Lehman&Duval Native American, Indian, Portrait, Otoe Chief, Chon-Mon-I-Case, Litho

Lehman_Duval_Native_American_Indian_Portrait_Otoe_Chief_Chon_Mon_I_Case_Litho_01_lzp
Lehman&Duval Native American, Indian, Portrait, Otoe Chief, Chon-Mon-I-Case, Litho
Lehman&Duval Native American, Indian, Portrait, Otoe Chief, Chon-Mon-I-Case, Litho
Lehman&Duval Native American, Indian, Portrait, Otoe Chief, Chon-Mon-I-Case, Litho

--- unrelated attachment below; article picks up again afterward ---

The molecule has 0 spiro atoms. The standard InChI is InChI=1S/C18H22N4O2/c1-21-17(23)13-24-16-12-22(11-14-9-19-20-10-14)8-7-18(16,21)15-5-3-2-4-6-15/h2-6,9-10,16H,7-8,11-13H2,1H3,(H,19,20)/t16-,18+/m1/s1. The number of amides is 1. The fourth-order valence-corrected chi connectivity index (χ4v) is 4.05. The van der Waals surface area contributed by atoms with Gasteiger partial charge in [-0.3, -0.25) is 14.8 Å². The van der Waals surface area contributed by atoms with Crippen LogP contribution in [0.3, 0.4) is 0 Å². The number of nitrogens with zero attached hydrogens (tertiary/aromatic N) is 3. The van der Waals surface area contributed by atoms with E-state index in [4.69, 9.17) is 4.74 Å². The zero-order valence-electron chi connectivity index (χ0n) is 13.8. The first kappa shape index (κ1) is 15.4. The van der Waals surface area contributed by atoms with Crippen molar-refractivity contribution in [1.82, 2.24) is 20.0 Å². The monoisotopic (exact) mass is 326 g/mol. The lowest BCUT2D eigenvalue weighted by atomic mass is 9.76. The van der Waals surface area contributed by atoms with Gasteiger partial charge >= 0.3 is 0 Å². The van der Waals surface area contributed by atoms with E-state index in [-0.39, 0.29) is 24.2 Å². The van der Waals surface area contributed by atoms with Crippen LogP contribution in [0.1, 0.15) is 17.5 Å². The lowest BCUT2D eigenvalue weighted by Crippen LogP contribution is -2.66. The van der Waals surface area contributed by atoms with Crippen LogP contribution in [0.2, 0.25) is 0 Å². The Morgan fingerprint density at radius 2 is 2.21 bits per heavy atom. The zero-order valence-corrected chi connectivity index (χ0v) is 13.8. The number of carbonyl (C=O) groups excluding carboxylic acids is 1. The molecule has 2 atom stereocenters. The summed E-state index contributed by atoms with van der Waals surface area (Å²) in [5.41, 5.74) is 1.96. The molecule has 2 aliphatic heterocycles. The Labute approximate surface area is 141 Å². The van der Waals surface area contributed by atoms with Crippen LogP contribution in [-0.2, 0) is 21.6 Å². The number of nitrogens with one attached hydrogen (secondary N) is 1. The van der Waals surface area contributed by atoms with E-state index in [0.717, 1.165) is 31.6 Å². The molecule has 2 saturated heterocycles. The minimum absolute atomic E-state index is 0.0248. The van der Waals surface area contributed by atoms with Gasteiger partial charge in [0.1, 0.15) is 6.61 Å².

Lehman&Duval Native American, Indian, Portrait, Otoe Chief, Chon-Mon-I-Case, Litho
Lehman&Duval Native American, Indian, Portrait, Otoe Chief, Chon-Mon-I-Case, Litho
Lehman&Duval Native American, Indian, Portrait, Otoe Chief, Chon-Mon-I-Case, Litho
Lehman&Duval Native American, Indian, Portrait, Otoe Chief, Chon-Mon-I-Case, Litho
Lehman&Duval Native American, Indian, Portrait, Otoe Chief, Chon-Mon-I-Case, Litho
Lehman&Duval Native American, Indian, Portrait, Otoe Chief, Chon-Mon-I-Case, Litho

Lehman&Duval Native American, Indian, Portrait, Otoe Chief, Chon-Mon-I-Case, Litho